Pentagon releases civilian casualty figures for 2018

A member of the Syrian Democratic Forces, backed by US special forces, looks out from a building at the front line in Raqqa on October 16, 2017.

Washington (CNN)The Pentagon released a report Thursday detailing what it is says are statistics on the number of civilians killed and injured in US military operations worldwide during 2018.

The 2018 figures show a decrease in the number of civilian casualties caused by US air and artillery strikes from 2017, something that the report says is due in part to the absence of heavy fighting in cities like Mosul, Iraq, and Raqqa, Syria, two former ISIS strongholds that saw intense battles in 2017.
It is the first time that a completely unclassified version of the congressionally mandated report has been released, according to the Pentagon.
    The Department of Defense "assesses that there are credible reports of approximately 120 civilians killed and approximately 65 civilians injured during 2018 as a result of US military operations in Iraq, Syria, Afghanistan, and Somalia."
    The report says that no civilians were killed as part of US counterterrorism operations in Yemen and Libya.
    The Pentagon's figures are significantly lower than those produced by outside monitoring groups which have alleged the US military of causing higher numbers of civilian casualties. Last month, a report by Amnesty International and Airwars charged that the US-led coalition killed more than 1,600 civilians in Raqqa over the course of several months in 2017 during its campaign to eradicate ISIS. The Defense Department assessed that 170 reports of civilian casualties during 2017 were credible, with approximately 793 civilians killed and approximately 206 civilians injured as result of US military actions against ISIS in Iraq and Syria.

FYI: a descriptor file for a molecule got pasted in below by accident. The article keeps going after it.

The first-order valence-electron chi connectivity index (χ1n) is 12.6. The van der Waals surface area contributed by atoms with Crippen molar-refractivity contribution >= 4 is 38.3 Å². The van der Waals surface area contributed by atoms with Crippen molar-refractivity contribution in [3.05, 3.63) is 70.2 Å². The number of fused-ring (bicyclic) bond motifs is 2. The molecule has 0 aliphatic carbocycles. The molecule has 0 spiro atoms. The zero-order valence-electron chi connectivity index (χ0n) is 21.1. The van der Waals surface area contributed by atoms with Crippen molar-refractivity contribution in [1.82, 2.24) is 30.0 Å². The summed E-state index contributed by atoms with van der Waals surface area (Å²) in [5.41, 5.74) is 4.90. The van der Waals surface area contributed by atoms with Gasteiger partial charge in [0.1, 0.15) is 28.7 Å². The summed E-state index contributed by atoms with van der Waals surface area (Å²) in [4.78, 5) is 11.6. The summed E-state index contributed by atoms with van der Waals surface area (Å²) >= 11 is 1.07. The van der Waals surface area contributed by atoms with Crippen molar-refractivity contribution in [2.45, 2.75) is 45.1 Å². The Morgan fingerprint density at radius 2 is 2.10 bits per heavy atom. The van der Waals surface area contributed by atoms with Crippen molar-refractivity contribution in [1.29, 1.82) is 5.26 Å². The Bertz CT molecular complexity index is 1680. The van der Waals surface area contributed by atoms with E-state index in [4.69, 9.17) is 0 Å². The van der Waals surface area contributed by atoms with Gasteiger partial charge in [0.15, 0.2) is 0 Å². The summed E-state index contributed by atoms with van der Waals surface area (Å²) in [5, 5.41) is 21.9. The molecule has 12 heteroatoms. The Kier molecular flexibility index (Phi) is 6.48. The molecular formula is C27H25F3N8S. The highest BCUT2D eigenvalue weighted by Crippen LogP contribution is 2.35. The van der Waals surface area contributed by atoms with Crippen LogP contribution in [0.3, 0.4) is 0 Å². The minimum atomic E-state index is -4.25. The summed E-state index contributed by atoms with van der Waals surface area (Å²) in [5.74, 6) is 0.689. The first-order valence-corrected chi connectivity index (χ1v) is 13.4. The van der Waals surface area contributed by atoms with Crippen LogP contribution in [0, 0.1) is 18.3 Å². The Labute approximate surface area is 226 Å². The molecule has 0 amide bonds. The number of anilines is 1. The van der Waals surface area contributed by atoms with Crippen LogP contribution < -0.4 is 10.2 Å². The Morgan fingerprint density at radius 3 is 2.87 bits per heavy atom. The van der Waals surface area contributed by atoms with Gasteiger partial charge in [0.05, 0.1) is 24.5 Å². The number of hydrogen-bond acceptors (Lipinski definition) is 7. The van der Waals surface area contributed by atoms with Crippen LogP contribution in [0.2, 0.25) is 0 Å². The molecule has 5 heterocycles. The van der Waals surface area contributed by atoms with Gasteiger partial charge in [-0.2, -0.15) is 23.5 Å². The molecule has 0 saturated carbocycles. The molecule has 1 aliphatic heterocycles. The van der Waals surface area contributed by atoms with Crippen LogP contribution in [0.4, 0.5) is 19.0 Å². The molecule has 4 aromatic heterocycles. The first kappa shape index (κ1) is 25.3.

The Defense Department says the discrepancy between the various assessments is due in part to the US military having access to better information and intelligence about the strikes.
    Forty-two civilians were assessed to have been killed in US operations in Iraq and Syria in 2018, however the Pentagon acknowledges that 28 reports of civilian casualties have yet to be assessed.
    Approximately 76 civilians were killed and approximately 58 civilians were injured as a result of US military actions in Afghanistan, according to the report.
    "Although CIVCAS are a tragic and unavoidable part of war, no force in history is more committed to limiting harm to civilians," the Pentagon report says, using the military's acronym for civilian casualties.
      The Trump administration had previously received some criticism for an executive order in March that removed a requirement for US intelligence agencies and the military to report data about airstrikes and civilian casualties.
      At the time, US officials said that the requirement was redundant due to the existence of the Defense Department report that was released.